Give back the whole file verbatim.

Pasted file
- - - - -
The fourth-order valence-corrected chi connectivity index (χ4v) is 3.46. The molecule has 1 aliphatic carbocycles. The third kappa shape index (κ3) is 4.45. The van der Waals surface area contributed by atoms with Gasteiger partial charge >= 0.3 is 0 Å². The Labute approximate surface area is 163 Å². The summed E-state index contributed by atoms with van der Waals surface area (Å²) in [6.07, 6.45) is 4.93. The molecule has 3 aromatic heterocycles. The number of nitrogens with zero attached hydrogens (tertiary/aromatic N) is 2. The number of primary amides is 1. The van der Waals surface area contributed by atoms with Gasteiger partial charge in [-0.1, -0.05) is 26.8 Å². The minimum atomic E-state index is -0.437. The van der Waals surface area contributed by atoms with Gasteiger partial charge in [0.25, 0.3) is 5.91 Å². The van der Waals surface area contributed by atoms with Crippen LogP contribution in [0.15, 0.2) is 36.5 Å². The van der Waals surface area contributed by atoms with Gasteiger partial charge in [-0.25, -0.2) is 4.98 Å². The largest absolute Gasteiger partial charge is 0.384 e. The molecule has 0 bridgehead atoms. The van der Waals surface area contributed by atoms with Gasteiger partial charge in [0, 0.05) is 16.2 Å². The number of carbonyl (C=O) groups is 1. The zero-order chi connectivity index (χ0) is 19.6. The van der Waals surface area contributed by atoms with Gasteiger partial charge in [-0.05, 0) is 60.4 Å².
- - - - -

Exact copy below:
The fourth-order valence-corrected chi connectivity index (χ4v) is 3.46. The molecule has 1 aliphatic carbocycles. The third kappa shape index (κ3) is 4.45. The van der Waals surface area contributed by atoms with Gasteiger partial charge >= 0.3 is 0 Å². The Labute approximate surface area is 163 Å². The summed E-state index contributed by atoms with van der Waals surface area (Å²) in [6.07, 6.45) is 4.93. The molecule has 3 aromatic heterocycles. The number of nitrogens with zero attached hydrogens (tertiary/aromatic N) is 2. The number of primary amides is 1. The van der Waals surface area contributed by atoms with Gasteiger partial charge in [-0.1, -0.05) is 26.8 Å². The minimum atomic E-state index is -0.437. The van der Waals surface area contributed by atoms with Gasteiger partial charge in [0.25, 0.3) is 5.91 Å². The van der Waals surface area contributed by atoms with Crippen LogP contribution in [0.15, 0.2) is 36.5 Å². The van der Waals surface area contributed by atoms with Gasteiger partial charge in [-0.25, -0.2) is 4.98 Å². The largest absolute Gasteiger partial charge is 0.384 e. The molecule has 0 bridgehead atoms. The van der Waals surface area contributed by atoms with Gasteiger partial charge in [0, 0.05) is 16.2 Å². The number of carbonyl (C=O) groups is 1. The zero-order chi connectivity index (χ0) is 19.6. The van der Waals surface area contributed by atoms with Gasteiger partial charge in [-0.05, 0) is 60.4 Å².